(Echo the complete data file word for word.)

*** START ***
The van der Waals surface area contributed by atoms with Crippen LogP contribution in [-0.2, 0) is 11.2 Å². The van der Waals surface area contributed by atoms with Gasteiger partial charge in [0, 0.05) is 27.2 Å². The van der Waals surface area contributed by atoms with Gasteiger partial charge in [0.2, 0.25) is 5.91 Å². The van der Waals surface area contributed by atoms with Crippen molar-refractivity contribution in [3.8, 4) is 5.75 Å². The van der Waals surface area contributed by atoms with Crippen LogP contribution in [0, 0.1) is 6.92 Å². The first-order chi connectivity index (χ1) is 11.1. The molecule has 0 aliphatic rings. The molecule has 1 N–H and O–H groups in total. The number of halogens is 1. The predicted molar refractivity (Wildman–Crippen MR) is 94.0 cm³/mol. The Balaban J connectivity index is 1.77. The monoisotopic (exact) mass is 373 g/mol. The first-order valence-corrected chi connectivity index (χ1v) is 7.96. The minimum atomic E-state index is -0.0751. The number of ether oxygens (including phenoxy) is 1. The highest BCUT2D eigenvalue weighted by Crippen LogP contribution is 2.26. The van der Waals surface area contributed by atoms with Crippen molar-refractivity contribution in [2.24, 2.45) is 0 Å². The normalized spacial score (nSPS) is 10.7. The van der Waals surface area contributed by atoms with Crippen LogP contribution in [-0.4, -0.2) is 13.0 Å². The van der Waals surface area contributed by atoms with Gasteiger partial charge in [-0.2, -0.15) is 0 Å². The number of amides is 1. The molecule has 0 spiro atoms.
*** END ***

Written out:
The van der Waals surface area contributed by atoms with Crippen LogP contribution in [-0.2, 0) is 11.2 Å². The van der Waals surface area contributed by atoms with Gasteiger partial charge in [0, 0.05) is 27.2 Å². The van der Waals surface area contributed by atoms with Gasteiger partial charge in [0.2, 0.25) is 5.91 Å². The van der Waals surface area contributed by atoms with Crippen molar-refractivity contribution in [3.8, 4) is 5.75 Å². The van der Waals surface area contributed by atoms with Crippen LogP contribution in [0, 0.1) is 6.92 Å². The first-order chi connectivity index (χ1) is 11.1. The molecule has 0 aliphatic rings. The molecule has 1 N–H and O–H groups in total. The number of halogens is 1. The predicted molar refractivity (Wildman–Crippen MR) is 94.0 cm³/mol. The Balaban J connectivity index is 1.77. The monoisotopic (exact) mass is 373 g/mol. The first-order valence-corrected chi connectivity index (χ1v) is 7.96. The minimum atomic E-state index is -0.0751. The number of ether oxygens (including phenoxy) is 1. The highest BCUT2D eigenvalue weighted by Crippen LogP contribution is 2.26. The van der Waals surface area contributed by atoms with Crippen molar-refractivity contribution in [2.24, 2.45) is 0 Å². The normalized spacial score (nSPS) is 10.7. The van der Waals surface area contributed by atoms with Crippen LogP contribution in [-0.4, -0.2) is 13.0 Å². The van der Waals surface area contributed by atoms with Gasteiger partial charge in [-0.2, -0.15) is 0 Å². The number of amides is 1. The molecule has 0 spiro atoms.